Concept Tractors Are A Thing And Boy Does This Kubota One Look Pissed

I suppose this shouldn’t really be surprising, but even though I almost exclusively associate the idea of pie-in-the-sky concept machines with the automotive industry, they’re not the only ones do this kind of thing. For example, the farm machinery industry has fun making wild futuristic concepts, too, as you can see here, with this menacing-looking Kubota autonomous electric tractor concept called the X Tractor. It looks like a pissed-off robot tarantula-puma.

Kubota has been making “Dream Tractors” since 1970; check out how cool that first Dream Tractor was, shown at the Japan World Exposition as part of EXPO ‘70:

I mean, I’d drive that thing around as my daily car, happily.

Now, I haven’t found any evidence of Dream Tractors since the one in 1970 and this current one from our strange year of 2020, which means the technological gulf between the two concept tractors is pretty vast.

The X Tractor (pronounced “Cross Tractor,” Kubota tells me) is an autonomous vehicle, something that was in part justified by a uniquely Japanese issue, as described in their press release:

In Japan, while an increasing number of farmers retire due to ageing, the average scale of farming continues to grow as a result of the contracting out of farm operations and the accumulation of farmland for efficient management. In order to address the challenges which farmers are facing such as labour shortage and low operating efficiency, it is urgently necessary to introduce smart farming.

A number of Japanese robotics advancements have been spurred on by the same ageing population issue, like the use of strength-enhancing exoskeletons to help nurses move elderly patients around and be funny little companions and that sort of thing.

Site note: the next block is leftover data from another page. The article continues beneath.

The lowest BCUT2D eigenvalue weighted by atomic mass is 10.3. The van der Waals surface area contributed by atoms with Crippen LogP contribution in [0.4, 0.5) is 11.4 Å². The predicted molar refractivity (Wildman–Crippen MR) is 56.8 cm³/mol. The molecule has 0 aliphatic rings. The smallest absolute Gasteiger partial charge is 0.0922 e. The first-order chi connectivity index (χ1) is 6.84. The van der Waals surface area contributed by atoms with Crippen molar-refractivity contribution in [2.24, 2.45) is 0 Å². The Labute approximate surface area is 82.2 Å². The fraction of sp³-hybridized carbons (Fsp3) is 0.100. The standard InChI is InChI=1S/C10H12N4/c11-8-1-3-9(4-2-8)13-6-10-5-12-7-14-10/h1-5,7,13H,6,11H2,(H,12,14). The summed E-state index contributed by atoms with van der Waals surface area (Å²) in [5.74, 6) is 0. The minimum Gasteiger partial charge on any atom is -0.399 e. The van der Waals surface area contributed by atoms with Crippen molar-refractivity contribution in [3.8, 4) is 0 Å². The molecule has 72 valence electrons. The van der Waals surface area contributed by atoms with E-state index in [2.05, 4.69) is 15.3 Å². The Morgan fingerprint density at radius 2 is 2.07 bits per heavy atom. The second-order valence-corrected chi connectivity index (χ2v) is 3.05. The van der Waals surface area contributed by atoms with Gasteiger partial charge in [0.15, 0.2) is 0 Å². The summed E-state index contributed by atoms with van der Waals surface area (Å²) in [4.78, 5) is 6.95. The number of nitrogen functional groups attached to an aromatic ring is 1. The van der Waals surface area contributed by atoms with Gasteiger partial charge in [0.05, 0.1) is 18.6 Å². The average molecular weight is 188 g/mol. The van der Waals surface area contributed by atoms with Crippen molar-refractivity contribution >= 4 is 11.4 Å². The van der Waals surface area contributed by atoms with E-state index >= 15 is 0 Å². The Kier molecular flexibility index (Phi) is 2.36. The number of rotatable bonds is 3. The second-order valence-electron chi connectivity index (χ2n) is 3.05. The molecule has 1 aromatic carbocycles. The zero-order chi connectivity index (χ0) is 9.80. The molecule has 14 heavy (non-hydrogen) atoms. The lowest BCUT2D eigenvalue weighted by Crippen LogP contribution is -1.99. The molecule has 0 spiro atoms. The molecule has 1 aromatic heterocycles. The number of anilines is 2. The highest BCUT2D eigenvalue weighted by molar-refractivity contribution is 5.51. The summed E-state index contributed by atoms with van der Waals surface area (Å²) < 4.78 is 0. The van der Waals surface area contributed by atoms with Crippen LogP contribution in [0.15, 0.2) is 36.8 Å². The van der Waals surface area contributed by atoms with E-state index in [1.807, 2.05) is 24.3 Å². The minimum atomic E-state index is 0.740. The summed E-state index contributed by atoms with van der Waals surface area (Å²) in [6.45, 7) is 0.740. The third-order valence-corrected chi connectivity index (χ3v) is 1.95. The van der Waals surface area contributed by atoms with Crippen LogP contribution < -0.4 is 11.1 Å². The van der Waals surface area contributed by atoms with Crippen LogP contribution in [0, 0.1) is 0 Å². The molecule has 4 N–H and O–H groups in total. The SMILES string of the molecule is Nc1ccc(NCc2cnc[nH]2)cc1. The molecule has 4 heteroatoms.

I like how the press release talks about the sleek design while sort of tacitly admitting that sleek, streamlined forms really don’t matter that much for a low-speed tractor:

Following and advancing of the identity of Kubota tractors, created smooth shape through awareness of environmental protection and harmony with natures.

The tractor has lithium-ion batteries and some solar panels that drive the in-wheel (or, I guess, in tread?) motors, the speed and steering of which can be changed independently, giving it a lot of manoeuvrability. The “limbs” can also adjust their angles to raise or lower the height of the tractor, based on crop height or to adjust the centre of gravity.

So, it’s a farm robot. Like all concepts, it’s at least 55 per cent bullshit, but the fundamental technologies are all real and established, and I’d expect that we’ll start seeing these sorts of machines deployed in farms before long.

In fact, the more orderly nature of most farms means that I expect we’ll see fully autonomous tractors, combines, harvesters, and other farm equipment working on farms as teams well before we see fully autonomous cars on our roads.

I’m not sure why it looks so pissed, though. Maybe it just hates vegetables.

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